BOK maintains key interest rate

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BOK maintains key interest rate

The central bank held the key borrowing rate for nearly a year, citing uncertainties in both domestic and global markets.

In particular, the recently renewed European sovereign debt problems are threatening not only global economic growth but Korea’s as well.

“Recently the global financial market has been showing signs of trying to avoid risks including the worsening fiscal debt in Spain, a sluggish economy in the euro zone and the disappointing job performance in the U.S.,” Kim Choong-soo, Bank of Korea governor, said yesterday. “Furthermore the uncertainty contributed by Greece still lingers.”

In regards to the Korean economy, Kim said although exports continue to maintain relatively stable growth, consumption and investment have fallen, holding the economy back from a full recovery.

Last week in Manila while attending the Asean+3 meeting, the central bank governor noted that the local economy was showing mixed signals and it was difficult to judge whether it had hit rock bottom, was on the course of recovery or if it would continue to deflate.

He stressed that for the economy to see even mild growth, the domestic market needs to be revitalized and contribute to growth.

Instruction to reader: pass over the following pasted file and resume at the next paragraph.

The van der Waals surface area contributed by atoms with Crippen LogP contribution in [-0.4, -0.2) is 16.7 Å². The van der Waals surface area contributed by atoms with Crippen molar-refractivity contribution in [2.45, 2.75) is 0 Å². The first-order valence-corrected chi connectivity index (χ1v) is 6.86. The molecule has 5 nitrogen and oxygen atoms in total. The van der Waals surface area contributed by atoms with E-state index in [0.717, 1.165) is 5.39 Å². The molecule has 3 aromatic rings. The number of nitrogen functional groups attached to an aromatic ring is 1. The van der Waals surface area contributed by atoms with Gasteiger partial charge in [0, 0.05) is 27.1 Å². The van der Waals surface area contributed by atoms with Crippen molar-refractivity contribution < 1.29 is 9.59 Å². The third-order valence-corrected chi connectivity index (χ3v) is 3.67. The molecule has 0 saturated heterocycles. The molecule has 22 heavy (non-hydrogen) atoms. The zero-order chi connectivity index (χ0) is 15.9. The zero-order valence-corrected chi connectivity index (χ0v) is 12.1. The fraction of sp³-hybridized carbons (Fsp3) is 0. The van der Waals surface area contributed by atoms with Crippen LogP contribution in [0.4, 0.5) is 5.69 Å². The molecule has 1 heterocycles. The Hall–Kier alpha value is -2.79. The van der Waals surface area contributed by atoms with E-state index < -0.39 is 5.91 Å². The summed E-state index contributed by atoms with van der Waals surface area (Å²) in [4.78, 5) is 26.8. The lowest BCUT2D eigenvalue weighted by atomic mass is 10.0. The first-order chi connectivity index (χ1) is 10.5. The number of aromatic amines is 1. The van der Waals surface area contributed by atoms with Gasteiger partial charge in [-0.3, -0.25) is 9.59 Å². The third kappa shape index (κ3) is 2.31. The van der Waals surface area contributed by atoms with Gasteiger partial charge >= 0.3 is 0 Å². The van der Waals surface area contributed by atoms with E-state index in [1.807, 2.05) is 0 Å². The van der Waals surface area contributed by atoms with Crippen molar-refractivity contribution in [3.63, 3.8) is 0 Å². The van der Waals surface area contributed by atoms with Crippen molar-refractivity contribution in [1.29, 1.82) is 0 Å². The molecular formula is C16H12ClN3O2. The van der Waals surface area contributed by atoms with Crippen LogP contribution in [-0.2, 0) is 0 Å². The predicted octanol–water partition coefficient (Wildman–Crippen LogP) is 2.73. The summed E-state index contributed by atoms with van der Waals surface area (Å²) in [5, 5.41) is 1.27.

Due to uncertainties in the global economy, the central bank’s monetary policy committee has maintained the borrowing rate since July last year after bumping up the rate from 3 percent to 3.25 percent in June 2011.

The central bank governor also stressed that there were no proposals made to lower the key borrowing rate.

“We are still in the course of normalizing and we have no intension of changing our current direction,” Kim said. “Growth in consumer prices is at the 2.5 percent level, but when we take out welfare and childcare costs it is at 3.1 percent and inflation expectations are still in the 3 percent range,” the governor added. “Additionally there are too many external uncertainties.”

Moody’s, in a review of the BOK’s decision, raised the possibility that the central bank may lower the rate in the future.

“Despite cooling inflation, which gives the central bank scope to lower interest rates, policy makers are sitting pat because growth is holding up well,” Matthew Circosta, a Moody’s economist, said.

“The BOK has been somewhat of a basket case in this global easing cycle, having not moved on interest rates in nearly a year,” Circosta added.

“We still think global worries leave growth tilted to the downside,” he said, “but the bank is likely to wait for further proof before opting for a rate cut.”

By Lee Ho-jeong[]
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